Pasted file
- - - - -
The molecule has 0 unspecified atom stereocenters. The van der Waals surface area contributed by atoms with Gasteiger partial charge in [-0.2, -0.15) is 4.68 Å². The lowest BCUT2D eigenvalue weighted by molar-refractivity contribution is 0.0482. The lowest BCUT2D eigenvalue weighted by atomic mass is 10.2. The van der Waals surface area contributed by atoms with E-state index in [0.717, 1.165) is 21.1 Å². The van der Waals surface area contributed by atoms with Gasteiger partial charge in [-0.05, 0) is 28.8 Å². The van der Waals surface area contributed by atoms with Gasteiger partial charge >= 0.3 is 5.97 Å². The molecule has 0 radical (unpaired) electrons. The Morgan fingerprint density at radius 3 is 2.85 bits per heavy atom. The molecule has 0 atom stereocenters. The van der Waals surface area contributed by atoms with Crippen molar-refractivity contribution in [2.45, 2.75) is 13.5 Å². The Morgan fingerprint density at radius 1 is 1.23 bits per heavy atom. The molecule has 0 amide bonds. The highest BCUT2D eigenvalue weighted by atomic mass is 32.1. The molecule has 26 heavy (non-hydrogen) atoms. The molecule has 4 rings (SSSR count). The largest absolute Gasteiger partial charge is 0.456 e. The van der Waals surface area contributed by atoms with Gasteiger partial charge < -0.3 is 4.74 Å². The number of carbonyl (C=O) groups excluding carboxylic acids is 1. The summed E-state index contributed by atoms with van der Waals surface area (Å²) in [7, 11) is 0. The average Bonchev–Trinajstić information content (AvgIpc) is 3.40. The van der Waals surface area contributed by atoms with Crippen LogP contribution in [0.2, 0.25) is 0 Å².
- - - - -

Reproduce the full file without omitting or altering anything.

The molecule has 0 unspecified atom stereocenters. The van der Waals surface area contributed by atoms with Gasteiger partial charge in [-0.2, -0.15) is 4.68 Å². The lowest BCUT2D eigenvalue weighted by molar-refractivity contribution is 0.0482. The lowest BCUT2D eigenvalue weighted by atomic mass is 10.2. The van der Waals surface area contributed by atoms with E-state index in [0.717, 1.165) is 21.1 Å². The van der Waals surface area contributed by atoms with Gasteiger partial charge in [-0.05, 0) is 28.8 Å². The van der Waals surface area contributed by atoms with Gasteiger partial charge >= 0.3 is 5.97 Å². The molecule has 0 radical (unpaired) electrons. The Morgan fingerprint density at radius 3 is 2.85 bits per heavy atom. The molecule has 0 atom stereocenters. The van der Waals surface area contributed by atoms with Crippen molar-refractivity contribution in [2.45, 2.75) is 13.5 Å². The Morgan fingerprint density at radius 1 is 1.23 bits per heavy atom. The molecule has 0 amide bonds. The highest BCUT2D eigenvalue weighted by atomic mass is 32.1. The molecule has 26 heavy (non-hydrogen) atoms. The molecule has 4 rings (SSSR count). The largest absolute Gasteiger partial charge is 0.456 e. The van der Waals surface area contributed by atoms with Gasteiger partial charge < -0.3 is 4.74 Å². The number of carbonyl (C=O) groups excluding carboxylic acids is 1. The summed E-state index contributed by atoms with van der Waals surface area (Å²) in [7, 11) is 0. The average Bonchev–Trinajstić information content (AvgIpc) is 3.40. The van der Waals surface area contributed by atoms with Crippen LogP contribution in [0.2, 0.25) is 0 Å².